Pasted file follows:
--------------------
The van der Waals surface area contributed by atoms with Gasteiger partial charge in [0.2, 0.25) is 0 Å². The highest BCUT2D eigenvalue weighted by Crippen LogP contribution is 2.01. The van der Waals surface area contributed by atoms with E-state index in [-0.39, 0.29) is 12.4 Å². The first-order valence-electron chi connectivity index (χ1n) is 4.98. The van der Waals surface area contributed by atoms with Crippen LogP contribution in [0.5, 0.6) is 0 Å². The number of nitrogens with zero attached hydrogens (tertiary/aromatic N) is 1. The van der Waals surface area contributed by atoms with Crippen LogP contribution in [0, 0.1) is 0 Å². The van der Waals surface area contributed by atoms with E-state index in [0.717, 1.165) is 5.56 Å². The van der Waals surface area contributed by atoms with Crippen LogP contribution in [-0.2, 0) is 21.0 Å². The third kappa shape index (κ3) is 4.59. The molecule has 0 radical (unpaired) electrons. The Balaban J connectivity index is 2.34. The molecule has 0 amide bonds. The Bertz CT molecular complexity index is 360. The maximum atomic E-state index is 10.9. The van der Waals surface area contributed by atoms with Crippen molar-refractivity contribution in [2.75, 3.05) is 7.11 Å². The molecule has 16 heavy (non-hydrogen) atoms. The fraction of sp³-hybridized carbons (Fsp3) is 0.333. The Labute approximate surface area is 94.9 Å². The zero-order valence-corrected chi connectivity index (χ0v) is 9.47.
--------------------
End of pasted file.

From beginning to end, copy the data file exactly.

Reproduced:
The van der Waals surface area contributed by atoms with Gasteiger partial charge in [0.2, 0.25) is 0 Å². The highest BCUT2D eigenvalue weighted by Crippen LogP contribution is 2.01. The van der Waals surface area contributed by atoms with E-state index in [-0.39, 0.29) is 12.4 Å². The first-order valence-electron chi connectivity index (χ1n) is 4.98. The van der Waals surface area contributed by atoms with Crippen LogP contribution in [0.5, 0.6) is 0 Å². The number of nitrogens with zero attached hydrogens (tertiary/aromatic N) is 1. The van der Waals surface area contributed by atoms with Crippen LogP contribution in [0, 0.1) is 0 Å². The van der Waals surface area contributed by atoms with E-state index in [0.717, 1.165) is 5.56 Å². The van der Waals surface area contributed by atoms with Crippen LogP contribution in [-0.2, 0) is 21.0 Å². The third kappa shape index (κ3) is 4.59. The molecule has 0 radical (unpaired) electrons. The Balaban J connectivity index is 2.34. The molecule has 0 amide bonds. The Bertz CT molecular complexity index is 360. The maximum atomic E-state index is 10.9. The van der Waals surface area contributed by atoms with Crippen molar-refractivity contribution in [2.75, 3.05) is 7.11 Å². The molecule has 16 heavy (non-hydrogen) atoms. The fraction of sp³-hybridized carbons (Fsp3) is 0.333. The Labute approximate surface area is 94.9 Å². The zero-order valence-corrected chi connectivity index (χ0v) is 9.47.